Solveig’s blog offers useful tips every day:
Her book is called “ 2 Guidebook” and is the definitive reference on the software:

OOoAuthors is a group of volunteers who have written a plethora of great books on the OpenOffice component applications. You can download any of them free as PDFs, or you can purchase the printed books from for a reasonable price. Links to all of these can be found on the site’s homepage:

For online resources, NeoOffice maintains a user forum and a wiki where you can ask specific questions of the many users and volunteers who participate there.

NeoOffice Forums:
NeoOffice Wiki:

OpenOffice has its own official forum as well. Since the two programs are very similar in most functionality, you can also ask questions of the site users there:

In reviewing it just now, I came across the following thread that should be particularly useful for you:

The books above should provide the step-by-step instructions for specific tasks. If you need more, then any book about OpenOffice should suffice, and you can also look into The INGOTS online training and certification program, at, for online training materials (accredited in the UK, but quite useful here in the USA too).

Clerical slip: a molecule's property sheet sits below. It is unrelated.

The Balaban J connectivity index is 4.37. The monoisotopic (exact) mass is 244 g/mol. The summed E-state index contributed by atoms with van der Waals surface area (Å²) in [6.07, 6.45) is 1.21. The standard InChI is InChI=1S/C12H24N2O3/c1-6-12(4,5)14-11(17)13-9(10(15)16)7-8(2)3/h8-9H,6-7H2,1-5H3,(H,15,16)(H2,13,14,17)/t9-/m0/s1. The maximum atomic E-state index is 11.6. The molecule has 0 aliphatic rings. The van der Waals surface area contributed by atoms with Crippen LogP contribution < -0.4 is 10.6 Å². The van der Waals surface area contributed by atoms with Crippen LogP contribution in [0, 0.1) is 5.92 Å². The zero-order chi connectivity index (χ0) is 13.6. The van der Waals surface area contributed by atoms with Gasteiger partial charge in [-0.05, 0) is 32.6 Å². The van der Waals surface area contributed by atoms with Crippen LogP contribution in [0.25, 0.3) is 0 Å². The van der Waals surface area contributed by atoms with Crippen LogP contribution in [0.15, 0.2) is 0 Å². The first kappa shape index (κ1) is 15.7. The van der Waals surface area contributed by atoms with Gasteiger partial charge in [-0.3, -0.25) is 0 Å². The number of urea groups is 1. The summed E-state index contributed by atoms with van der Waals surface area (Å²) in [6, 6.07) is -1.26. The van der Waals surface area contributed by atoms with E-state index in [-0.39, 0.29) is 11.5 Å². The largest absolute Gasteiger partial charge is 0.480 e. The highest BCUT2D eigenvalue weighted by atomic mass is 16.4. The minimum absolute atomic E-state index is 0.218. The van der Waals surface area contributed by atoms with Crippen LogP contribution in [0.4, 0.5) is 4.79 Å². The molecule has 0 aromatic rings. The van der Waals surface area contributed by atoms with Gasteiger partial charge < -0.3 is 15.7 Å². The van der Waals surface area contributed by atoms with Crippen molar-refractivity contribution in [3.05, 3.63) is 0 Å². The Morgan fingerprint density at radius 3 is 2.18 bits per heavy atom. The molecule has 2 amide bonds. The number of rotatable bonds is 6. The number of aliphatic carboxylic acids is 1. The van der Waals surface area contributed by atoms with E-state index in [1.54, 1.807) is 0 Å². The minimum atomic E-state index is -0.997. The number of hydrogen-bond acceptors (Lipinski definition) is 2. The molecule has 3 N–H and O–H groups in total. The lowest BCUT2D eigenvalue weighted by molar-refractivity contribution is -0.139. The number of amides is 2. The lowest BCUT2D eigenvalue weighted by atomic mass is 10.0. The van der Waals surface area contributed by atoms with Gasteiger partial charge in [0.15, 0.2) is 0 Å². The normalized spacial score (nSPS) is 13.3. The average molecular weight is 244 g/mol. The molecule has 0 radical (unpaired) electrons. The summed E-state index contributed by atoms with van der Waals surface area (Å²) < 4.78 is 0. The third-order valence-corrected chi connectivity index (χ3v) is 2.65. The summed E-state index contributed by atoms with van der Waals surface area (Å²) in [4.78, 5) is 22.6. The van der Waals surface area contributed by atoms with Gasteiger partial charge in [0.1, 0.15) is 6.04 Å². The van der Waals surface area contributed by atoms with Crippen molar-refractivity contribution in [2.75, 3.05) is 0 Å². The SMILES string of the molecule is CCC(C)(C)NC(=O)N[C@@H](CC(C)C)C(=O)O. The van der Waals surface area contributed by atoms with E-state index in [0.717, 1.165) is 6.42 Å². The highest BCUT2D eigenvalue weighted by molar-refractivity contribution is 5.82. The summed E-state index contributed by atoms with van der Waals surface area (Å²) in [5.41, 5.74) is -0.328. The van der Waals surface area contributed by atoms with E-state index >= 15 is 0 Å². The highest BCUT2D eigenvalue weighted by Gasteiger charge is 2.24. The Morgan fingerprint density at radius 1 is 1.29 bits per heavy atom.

Good luck, and let me know if you have further questions!

“9 Must-Have OpenOffice Extensions”

December 1st, 2008 Benjamin Horst

OpenOffice’s Extensions are getting a lot of attention lately. Several articles in the latest Linux Identity special issue describe extensions, including my own (The Top OOo Extensions, second from last in the list).

In addition to these,’s Damien Oh writes 9 Must-Have OpenOffice Extensions, which offers another take on some of the best. Among his favorites are the Sun PDF Import Extension, Professional Template Pack II, OpenOffice.org2GoogleDocs, Writer’s Tools, LanguageTool, and several more.